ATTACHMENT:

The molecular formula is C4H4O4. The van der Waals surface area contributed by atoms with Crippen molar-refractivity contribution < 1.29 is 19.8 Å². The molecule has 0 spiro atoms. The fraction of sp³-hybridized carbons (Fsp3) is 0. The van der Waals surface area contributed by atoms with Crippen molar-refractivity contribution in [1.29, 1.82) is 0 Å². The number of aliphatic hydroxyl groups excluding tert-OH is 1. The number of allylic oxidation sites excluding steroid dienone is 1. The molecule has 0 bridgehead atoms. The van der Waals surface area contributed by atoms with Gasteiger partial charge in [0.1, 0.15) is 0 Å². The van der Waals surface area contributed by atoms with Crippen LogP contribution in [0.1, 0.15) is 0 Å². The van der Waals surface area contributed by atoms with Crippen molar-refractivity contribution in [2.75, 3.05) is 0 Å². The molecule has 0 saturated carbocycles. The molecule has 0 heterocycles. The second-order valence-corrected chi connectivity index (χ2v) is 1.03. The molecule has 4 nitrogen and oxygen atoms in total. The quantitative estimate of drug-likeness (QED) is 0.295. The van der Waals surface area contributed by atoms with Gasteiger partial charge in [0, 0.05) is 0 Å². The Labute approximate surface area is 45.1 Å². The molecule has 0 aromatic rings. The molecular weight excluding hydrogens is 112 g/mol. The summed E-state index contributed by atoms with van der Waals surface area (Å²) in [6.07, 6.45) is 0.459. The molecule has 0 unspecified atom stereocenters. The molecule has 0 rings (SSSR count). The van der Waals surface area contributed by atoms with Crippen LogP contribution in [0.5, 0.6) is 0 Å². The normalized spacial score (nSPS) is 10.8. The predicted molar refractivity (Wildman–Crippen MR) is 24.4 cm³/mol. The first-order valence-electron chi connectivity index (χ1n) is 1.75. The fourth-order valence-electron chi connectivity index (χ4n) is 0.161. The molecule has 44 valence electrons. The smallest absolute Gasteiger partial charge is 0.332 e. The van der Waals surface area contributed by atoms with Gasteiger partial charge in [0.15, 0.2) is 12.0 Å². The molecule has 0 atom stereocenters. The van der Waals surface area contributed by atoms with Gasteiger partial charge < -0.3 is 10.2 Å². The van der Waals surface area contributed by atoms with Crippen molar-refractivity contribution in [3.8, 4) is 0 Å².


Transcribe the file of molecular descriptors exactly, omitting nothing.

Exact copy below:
The molecular formula is C4H4O4. The van der Waals surface area contributed by atoms with Crippen molar-refractivity contribution < 1.29 is 19.8 Å². The molecule has 0 spiro atoms. The fraction of sp³-hybridized carbons (Fsp3) is 0. The van der Waals surface area contributed by atoms with Crippen molar-refractivity contribution in [1.29, 1.82) is 0 Å². The number of aliphatic hydroxyl groups excluding tert-OH is 1. The number of allylic oxidation sites excluding steroid dienone is 1. The molecule has 0 bridgehead atoms. The van der Waals surface area contributed by atoms with Gasteiger partial charge in [0.1, 0.15) is 0 Å². The van der Waals surface area contributed by atoms with Crippen LogP contribution in [0.1, 0.15) is 0 Å². The van der Waals surface area contributed by atoms with Crippen molar-refractivity contribution in [2.75, 3.05) is 0 Å². The molecule has 0 saturated carbocycles. The molecule has 0 heterocycles. The second-order valence-corrected chi connectivity index (χ2v) is 1.03. The molecule has 4 nitrogen and oxygen atoms in total. The quantitative estimate of drug-likeness (QED) is 0.295. The van der Waals surface area contributed by atoms with Gasteiger partial charge in [0, 0.05) is 0 Å². The Labute approximate surface area is 45.1 Å². The molecule has 0 aromatic rings. The molecular weight excluding hydrogens is 112 g/mol. The summed E-state index contributed by atoms with van der Waals surface area (Å²) in [6.07, 6.45) is 0.459. The molecule has 0 unspecified atom stereocenters. The molecule has 0 rings (SSSR count). The van der Waals surface area contributed by atoms with Crippen LogP contribution in [0.5, 0.6) is 0 Å². The normalized spacial score (nSPS) is 10.8. The predicted molar refractivity (Wildman–Crippen MR) is 24.4 cm³/mol. The first-order valence-electron chi connectivity index (χ1n) is 1.75. The fourth-order valence-electron chi connectivity index (χ4n) is 0.161. The molecule has 44 valence electrons. The smallest absolute Gasteiger partial charge is 0.332 e. The van der Waals surface area contributed by atoms with Gasteiger partial charge in [0.15, 0.2) is 12.0 Å². The molecule has 0 atom stereocenters. The van der Waals surface area contributed by atoms with Gasteiger partial charge < -0.3 is 10.2 Å². The van der Waals surface area contributed by atoms with Crippen molar-refractivity contribution in [3.8, 4) is 0 Å².